Lindy folded her hands over the cold steel rail, Rush behind her, his chin resting on the crown of her head. "Remember the last time we were here?" Lindy asked, thinking of their wild race up the stairs and the joy she’d experienced in having bested him.

"Yes." Rush’s low voice carried a frown.

Lindy twisted around and gazed up at him. "Why do you say it like that?"

"You called me Paul. Remember?"

It took her a second to recall that and all that had happened afterward. "Was that really such a short time ago?" It felt like years instead of just a few weeks.

"Yes." His brow pleated with a grim look.

"No wonder you think I can’t possibly know my own heart," she whispered, a little desperately. "No wonder you’ve never told me how you feel."

His brows lowered even more, shadowing his face as though he’d realized he’d never said it. "I love you, Lindy."

She closed her eyes and let the words rain down over her heart like velvety smooth flower petals, relishing each one, holding them close so she would have them later when she needed them. "I know," she whispered, the tears back in her voice. "I just wanted to hear you say it one time before you left."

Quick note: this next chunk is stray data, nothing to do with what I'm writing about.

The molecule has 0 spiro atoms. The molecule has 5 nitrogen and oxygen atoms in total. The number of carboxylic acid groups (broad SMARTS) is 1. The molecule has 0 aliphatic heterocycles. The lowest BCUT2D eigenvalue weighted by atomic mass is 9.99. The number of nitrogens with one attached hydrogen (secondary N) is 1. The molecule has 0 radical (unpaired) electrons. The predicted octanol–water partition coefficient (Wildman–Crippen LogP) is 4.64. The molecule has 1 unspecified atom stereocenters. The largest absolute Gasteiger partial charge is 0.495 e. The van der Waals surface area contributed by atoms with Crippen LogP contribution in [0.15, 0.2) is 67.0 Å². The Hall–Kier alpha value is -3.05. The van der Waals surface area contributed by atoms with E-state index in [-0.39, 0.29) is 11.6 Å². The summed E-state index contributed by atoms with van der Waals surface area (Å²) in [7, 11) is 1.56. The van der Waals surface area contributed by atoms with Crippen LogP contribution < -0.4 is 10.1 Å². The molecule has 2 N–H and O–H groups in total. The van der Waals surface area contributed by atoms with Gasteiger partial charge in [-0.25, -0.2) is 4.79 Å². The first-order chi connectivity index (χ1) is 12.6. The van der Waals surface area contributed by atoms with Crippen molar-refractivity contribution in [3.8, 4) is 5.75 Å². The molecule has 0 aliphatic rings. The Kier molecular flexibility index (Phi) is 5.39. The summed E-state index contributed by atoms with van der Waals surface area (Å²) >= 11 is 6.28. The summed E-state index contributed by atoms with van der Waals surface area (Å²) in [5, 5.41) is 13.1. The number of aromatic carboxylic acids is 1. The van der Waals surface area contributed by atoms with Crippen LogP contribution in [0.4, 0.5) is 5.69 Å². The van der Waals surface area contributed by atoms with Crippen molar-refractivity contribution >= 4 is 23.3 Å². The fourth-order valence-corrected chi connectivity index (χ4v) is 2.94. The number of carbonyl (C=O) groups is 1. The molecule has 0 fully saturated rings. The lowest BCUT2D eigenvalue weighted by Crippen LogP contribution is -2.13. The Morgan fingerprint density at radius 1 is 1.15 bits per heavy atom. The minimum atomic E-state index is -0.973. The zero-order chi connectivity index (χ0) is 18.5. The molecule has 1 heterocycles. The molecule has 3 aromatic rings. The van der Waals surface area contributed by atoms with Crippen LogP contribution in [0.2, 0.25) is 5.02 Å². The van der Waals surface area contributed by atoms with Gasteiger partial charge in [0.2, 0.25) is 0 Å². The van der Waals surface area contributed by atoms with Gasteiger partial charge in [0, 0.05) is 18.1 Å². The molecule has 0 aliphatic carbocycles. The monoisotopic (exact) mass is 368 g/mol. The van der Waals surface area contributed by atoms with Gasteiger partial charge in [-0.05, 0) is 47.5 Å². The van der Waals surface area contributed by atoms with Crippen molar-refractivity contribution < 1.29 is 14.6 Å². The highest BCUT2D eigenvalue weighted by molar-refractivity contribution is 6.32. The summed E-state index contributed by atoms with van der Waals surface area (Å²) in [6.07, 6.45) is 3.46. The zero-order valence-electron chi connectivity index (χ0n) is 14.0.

Chapter Nine

"Lindy?" Rush dropped his hands from her shoulders. His mind was buzzing, as active as any hive. He felt weak from her touch, weak from the effect of her tears, weak with a desperate need to hold her and make her his own. He’d loved unwisely before, and had given up the dream of ever finding happiness again. And then Lindy, his sweet beautiful Lindy, had slammed into his life, and Rush knew he would never be the same again. His heart felt as if it would burst as he pulled her closer, breathing in the perfumed scent that was hers alone.